I need to convert a layered psd file to a vector file but have never used illustrator (cs5). Could someone please help me with the steps I need to accomplish this? It is a logo I've created that is all white on a transparent background. I'm on a mac, OS 10.7.4
Thanks for your help!!
Which steps to take depends on the nature of your logo.
Get aquainted with the pen tool, the shape tools, the pathfinder panel, how to convert stokes to shapes and much more. The manual is a good starting point.
Don't expect that you will be able to accomplish this task with just a few steps.
And BTW: did you by chance already create shape layers in Photoshop? Then you could open the PSD in Illustrator and convert your shape layers to objects.
If it is all white on a transparent background that is is simple in Photoshop select the white Select>Color Range or witht he magic wand if itis all white this should be fairly easy.
the Go to the Path Panel and from the flyout select Make Working Path and then from the same flyout menu Choose S aave path and give it a name
then go to File>Export>Paths to Illustrator
You can either then open or placethe resulting document in Illustrator
In Illusrator you will have to fill the paths with wwhite and make the paths that make up a shape with a whole in it into a compound path select them both and Command or Control 8
Yes, I already created the layers in Photoshop. I have to send the logo to be screen printed for some tee shirts, so unfortunately, I don't have much time to learn all the tools, etc. in Illustrator. I was hoping for some fairly easy suggestions for a novice like me. Thank you!
In Photoshop you could convert the text to vector shape layers. Those will be exported as paths.
And no: there is no simple solution for the beginner. Think about giving the T-Shirt folks a few bucks and have them make it for you.
Not to pick on the original poster, but I just don't understand the extremely common problem of so many people wanting to design a "logo" and default to using Photoshop to create it. To me it makes about as much sense as trying to use Microsoft PowerPoint to edit a video. Funny thing: some people (especially those in the military and federal government) think PowerPoint is a logo design tool.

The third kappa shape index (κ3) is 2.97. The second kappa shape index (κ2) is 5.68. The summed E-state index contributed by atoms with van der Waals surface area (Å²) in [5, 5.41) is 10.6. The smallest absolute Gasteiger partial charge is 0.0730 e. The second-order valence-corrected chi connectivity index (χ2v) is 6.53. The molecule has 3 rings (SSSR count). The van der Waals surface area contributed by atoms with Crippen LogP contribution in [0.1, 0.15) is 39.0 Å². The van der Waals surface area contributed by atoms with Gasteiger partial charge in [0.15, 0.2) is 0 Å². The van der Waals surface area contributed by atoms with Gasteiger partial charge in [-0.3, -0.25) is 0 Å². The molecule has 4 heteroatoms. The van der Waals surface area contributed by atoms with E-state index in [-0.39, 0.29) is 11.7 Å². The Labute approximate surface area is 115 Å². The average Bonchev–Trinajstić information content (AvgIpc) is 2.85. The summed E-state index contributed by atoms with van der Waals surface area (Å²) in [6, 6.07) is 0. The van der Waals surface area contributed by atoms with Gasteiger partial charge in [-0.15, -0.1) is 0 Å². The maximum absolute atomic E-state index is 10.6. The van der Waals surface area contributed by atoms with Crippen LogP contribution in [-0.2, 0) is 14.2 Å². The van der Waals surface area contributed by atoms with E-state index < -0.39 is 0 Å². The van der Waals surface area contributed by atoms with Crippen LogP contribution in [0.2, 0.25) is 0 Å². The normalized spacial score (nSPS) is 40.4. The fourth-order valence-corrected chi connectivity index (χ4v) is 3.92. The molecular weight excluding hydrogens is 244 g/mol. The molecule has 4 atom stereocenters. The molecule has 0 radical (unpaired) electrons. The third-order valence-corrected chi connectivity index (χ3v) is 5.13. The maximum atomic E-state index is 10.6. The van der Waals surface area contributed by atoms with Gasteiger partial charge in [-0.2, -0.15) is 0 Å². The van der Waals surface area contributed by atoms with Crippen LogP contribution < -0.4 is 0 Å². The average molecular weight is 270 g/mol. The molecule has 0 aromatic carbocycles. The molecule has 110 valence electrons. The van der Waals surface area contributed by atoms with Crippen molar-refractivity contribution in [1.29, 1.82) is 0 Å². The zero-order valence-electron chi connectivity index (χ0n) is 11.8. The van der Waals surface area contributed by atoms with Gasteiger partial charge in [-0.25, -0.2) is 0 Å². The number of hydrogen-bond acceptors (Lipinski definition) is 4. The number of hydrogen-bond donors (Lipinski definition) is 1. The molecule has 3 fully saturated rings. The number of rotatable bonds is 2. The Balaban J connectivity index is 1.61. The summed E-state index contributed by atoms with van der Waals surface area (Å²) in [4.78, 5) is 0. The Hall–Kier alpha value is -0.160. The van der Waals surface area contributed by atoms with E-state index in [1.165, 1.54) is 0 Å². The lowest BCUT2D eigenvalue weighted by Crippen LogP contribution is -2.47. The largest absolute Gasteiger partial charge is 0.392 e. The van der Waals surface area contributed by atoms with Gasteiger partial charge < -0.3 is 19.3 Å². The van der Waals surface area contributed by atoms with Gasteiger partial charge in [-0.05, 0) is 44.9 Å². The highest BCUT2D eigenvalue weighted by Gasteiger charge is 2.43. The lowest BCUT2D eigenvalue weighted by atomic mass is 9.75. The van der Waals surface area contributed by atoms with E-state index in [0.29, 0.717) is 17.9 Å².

I won't get into the differences between a real logo and "logos" that are really complex graphical compositions/illustrations or just out and out phone book ads.
Whatever branding thing the designer is putting together, if it is ever intended to be used on everything from business cards to billboards the finished design needs to have its primary base version consist of 100% vector-based graphics. Better still, make it able to work in a single ink color and be legible at very small print sizes. It's actually easier to design a logo in Illustrator than in Photoshop. At best, Photoshop has a pretty crude vector tool set -a tool set not originally designed for creating logos and graphics but rather doing things like creating clipping paths around photographic objects.
I deal with customer provided "logos" all the time. Most arrive either as a JPEG or Photoshop PSD file, and typically with the pixel count of a decent sized web page graphic. The customers get glassy-eyed with confusion when told about the differences between fixed resolution raster graphics and scalable, resolution independent vector graphics and why us sign people almost always need the latter. In the end the customer gets to spend more money on design charges, either by us re-creating the graphics in vector form or having the designer who originally made it do the same. Often the original designer can't do the vector conversion because he either doesn't have Illustrator (Inkscape is a free open-source alternative) or just doesn't want to mess with it.
I would change your logo to black and tell the silkscreen person it prints in white ink. When they get a white on white file, they might be confused. If you want to keep it white, make it a spot color white (100% spot color).
You can save your layered Photoshop file as a Photoshop pdf, this will convert your type to outlines when you open it in Illustrator. Use Press Quality and preserve photoshop editing capabilities on. You can re-open this file in Photoshop to edit it, but once it is opened and saved in Illustrator, you won't be able to open it in Photoshop again as a vector file. Actually, just send the Photoshop PDF, there is really no need to open the PDF in Illustrator at all, unless you wanted to add to it.
Thanks to everyone who took time to reply to my post. I appreciate your feedback. It is very helpful to receive replies from other community members that respond with patience to what may seem (to them) elementary questions. I have some good work ahead of me to learn about Illustrator!
If all you need to do with this particular task is print t-shirts, why do you think it has to be vector-based artwork?
It is a common misconception that everything for screen printing has to be vector.
Regarding "logos" you are far better off creating as vector artwork and then re-purposing (rasterizing) from that when you need raster images, than trying to do it the other way around.
Just doing what the screen printers have told me they need. And yes, now that I've gone through this experience, I've discovered that I will create the artwork as a vector next time around. This is my first experience creating a logo for our church youth group. Plus, I'm more comfortable working in Photoshop. I'm just getting my feet wet with Illustrator.